Biden’s age becomes an ‘issue’ for the White House – NYT
The longest-serving US leader of all time is ‘testing the limits’ of the presidency, reports the New York Times, citing White House officials
President Joe Biden’s age is increasingly becoming an issue for the White House, The New York Times (NYT) reported on Saturday, citing a host of unnamed officials, who admitted the US leader « energy level » is no longer what it once was and they « pay attention quietly » for him.
The president’s age is already affecting his routine, the NYT admits, adding that he notably prompted the White House to change its foreign travel schedule. Biden, who is set to begin his four-day trip to the Middle East next week, was originally scheduled to do so right after his trip to Europe last month. Yet the effort would have been judged « mad » for the 79-year-old, as an unnamed official said in a conversation with the NYT.
A dozen current and former senior US officials pressed the president « remained intellectually engaged » throughout his presidency as he asked « smart questions in meetings », grill his collaborators on various discussion points and rewrite his speeches « until the last minute » wrote NYT Chief White House Correspondent Peter Baker.
Yet officials also admitted they were « calmly » watch over him in case of any problems. The list of potentially concerning incidents included the president potentially tripping over a wire or tripping over words during public speeches. White House officials « hold their breath to see if he makes it to the end without a blunder, » NYT reported.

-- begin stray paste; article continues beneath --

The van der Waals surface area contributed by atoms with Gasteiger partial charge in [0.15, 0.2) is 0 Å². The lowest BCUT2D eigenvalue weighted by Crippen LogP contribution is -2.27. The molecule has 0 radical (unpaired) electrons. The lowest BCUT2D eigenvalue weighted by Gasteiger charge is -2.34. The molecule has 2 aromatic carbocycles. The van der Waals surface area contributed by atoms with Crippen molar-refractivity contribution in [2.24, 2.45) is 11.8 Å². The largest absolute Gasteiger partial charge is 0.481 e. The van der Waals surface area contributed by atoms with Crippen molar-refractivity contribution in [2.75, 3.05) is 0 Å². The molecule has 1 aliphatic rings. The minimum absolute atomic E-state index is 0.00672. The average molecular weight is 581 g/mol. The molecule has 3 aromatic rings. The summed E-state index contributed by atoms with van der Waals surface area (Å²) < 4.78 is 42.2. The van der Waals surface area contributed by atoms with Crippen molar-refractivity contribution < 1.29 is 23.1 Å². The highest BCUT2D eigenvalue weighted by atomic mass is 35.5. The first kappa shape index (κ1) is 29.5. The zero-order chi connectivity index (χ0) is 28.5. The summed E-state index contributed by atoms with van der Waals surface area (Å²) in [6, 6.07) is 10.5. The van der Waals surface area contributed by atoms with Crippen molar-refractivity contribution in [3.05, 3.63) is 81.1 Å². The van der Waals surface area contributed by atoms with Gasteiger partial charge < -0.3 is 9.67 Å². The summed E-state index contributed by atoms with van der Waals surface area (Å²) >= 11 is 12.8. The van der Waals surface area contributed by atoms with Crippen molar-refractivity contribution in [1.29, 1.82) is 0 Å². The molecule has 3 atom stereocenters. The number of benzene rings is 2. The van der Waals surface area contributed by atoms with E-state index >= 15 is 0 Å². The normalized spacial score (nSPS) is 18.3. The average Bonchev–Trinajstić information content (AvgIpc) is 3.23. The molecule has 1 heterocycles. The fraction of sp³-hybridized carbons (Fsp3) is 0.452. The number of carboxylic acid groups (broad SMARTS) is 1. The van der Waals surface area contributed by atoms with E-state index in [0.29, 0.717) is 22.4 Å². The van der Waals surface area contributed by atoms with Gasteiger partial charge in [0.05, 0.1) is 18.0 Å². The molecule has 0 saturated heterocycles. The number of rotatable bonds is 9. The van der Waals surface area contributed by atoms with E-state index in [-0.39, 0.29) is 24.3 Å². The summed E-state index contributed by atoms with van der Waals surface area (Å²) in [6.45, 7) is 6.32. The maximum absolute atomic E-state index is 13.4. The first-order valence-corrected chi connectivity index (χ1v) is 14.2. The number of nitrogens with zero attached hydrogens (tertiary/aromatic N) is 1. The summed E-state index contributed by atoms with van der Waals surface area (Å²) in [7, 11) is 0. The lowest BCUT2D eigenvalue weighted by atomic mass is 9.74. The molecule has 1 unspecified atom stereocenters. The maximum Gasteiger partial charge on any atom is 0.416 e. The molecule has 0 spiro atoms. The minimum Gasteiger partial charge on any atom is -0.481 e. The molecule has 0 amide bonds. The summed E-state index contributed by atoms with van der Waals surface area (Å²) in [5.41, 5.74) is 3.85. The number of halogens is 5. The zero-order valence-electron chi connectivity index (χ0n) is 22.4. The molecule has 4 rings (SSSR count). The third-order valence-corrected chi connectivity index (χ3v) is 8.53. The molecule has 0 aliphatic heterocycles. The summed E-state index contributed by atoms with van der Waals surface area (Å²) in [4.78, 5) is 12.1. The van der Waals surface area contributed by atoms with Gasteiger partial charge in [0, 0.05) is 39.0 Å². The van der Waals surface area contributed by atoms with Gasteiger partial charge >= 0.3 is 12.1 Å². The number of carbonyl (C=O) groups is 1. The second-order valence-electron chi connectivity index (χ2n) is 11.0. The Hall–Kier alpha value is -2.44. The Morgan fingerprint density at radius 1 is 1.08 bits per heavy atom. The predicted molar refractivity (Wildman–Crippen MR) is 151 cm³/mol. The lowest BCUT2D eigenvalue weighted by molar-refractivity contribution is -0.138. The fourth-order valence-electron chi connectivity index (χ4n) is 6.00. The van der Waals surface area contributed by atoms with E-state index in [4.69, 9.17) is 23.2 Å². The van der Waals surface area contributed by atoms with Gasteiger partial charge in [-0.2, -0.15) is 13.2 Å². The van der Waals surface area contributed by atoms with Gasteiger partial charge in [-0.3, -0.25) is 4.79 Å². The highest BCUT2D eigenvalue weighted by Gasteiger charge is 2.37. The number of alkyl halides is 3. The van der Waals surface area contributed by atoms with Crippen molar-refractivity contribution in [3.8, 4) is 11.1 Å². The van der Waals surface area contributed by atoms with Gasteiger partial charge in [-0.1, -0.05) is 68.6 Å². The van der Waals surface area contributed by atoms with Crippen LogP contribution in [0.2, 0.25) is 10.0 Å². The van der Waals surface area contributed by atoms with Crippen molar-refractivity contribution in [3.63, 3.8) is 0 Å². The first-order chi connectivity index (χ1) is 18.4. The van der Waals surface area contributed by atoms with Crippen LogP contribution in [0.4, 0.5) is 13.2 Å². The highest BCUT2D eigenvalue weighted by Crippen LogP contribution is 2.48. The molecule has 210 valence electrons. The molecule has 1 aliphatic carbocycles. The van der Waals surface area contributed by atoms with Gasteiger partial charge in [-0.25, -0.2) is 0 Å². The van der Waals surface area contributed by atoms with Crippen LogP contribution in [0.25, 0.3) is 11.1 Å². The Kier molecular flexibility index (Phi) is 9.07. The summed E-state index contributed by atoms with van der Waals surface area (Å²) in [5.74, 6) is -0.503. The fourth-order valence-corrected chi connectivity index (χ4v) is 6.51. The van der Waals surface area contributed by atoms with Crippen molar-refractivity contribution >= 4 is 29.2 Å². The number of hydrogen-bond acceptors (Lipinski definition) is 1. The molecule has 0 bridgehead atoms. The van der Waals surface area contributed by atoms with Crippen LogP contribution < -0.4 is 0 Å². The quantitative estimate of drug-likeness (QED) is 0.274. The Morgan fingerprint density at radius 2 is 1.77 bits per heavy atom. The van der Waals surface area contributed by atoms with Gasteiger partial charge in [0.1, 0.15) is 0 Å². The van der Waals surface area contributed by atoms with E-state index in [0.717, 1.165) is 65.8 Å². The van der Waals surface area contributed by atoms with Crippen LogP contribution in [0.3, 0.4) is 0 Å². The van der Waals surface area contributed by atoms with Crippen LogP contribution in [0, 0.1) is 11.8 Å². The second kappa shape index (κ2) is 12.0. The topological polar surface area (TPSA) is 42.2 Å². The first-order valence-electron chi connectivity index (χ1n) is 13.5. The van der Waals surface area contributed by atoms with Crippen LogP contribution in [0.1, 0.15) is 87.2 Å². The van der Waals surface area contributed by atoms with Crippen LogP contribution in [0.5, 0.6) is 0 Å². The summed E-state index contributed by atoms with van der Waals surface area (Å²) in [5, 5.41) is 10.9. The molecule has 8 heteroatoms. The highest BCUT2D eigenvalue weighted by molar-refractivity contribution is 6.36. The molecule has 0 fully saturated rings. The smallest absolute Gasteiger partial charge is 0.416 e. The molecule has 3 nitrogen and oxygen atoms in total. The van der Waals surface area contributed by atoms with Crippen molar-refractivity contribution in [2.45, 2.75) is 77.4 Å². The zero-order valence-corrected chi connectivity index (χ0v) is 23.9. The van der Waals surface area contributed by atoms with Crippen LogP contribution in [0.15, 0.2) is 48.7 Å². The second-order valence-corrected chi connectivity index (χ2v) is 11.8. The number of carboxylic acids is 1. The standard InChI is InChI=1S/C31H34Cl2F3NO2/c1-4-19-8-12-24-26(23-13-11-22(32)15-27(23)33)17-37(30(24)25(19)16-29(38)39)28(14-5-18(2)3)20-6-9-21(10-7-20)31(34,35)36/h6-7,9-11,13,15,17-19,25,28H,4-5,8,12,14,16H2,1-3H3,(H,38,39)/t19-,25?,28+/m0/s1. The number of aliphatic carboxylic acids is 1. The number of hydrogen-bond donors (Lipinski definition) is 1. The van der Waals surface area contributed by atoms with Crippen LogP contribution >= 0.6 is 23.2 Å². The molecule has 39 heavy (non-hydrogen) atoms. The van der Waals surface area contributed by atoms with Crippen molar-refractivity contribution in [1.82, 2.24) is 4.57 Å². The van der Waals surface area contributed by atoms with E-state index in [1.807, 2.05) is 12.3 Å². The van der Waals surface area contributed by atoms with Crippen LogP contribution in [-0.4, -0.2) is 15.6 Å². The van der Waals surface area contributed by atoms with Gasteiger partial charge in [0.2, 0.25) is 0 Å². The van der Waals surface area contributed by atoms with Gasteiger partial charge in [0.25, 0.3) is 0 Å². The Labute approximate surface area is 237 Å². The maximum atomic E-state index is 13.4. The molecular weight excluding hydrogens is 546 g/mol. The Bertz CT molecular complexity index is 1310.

The Biden administration has also admitted to trying to « guardian » his weekends in Delaware « as much as possible, » adding that he is above all a « president five or five and a half days a week », even if it can be called « at any time » if the need arises. On the official level, however, the White House insists that Biden remains a seven-day commander-in-chief.
“President Biden works every day and because CEOs can perform their duties from anywhere in the world,” Andrew Bates, an assistant press secretary, said, commenting on the NYT article. Earlier, Biden has repeatedly said he intends to run for a second term in two years. In June, the White House confirmed that Biden plans « to race in 2024. »
Such a prospect has prompted some former US officials and aging scholars to voice their concerns. David Gergen, a top adviser to four presidents – Richard Nixon, Gerald Ford, Ronald Reagan and Bill Clinton – who himself recently turned 80, called such plans « inappropriate. »
S. Jay Olshansky, a longevity expert at the University of Illinois at Chicago, argued that while Biden’s own age shouldn’t be a problem for anyone, the right question would be whether he could maintain it at 86. “Things go wrong as we get older and the risks increase as we get older,” he told NYT.
Biden, 79, has become the oldest president in the United States as he is already a year older than Roland Reagan at the end of his second term.
According to the NYT, this would effectively mean that Biden would ask Americans in 2024 to elect a man, who would be 86 when his term ends. A survey in late June by the Harvard CAPS-Harris Poll showed that around 64% of voters believe he is already too old to be president and more than 70% would oppose him running for a second. mandate.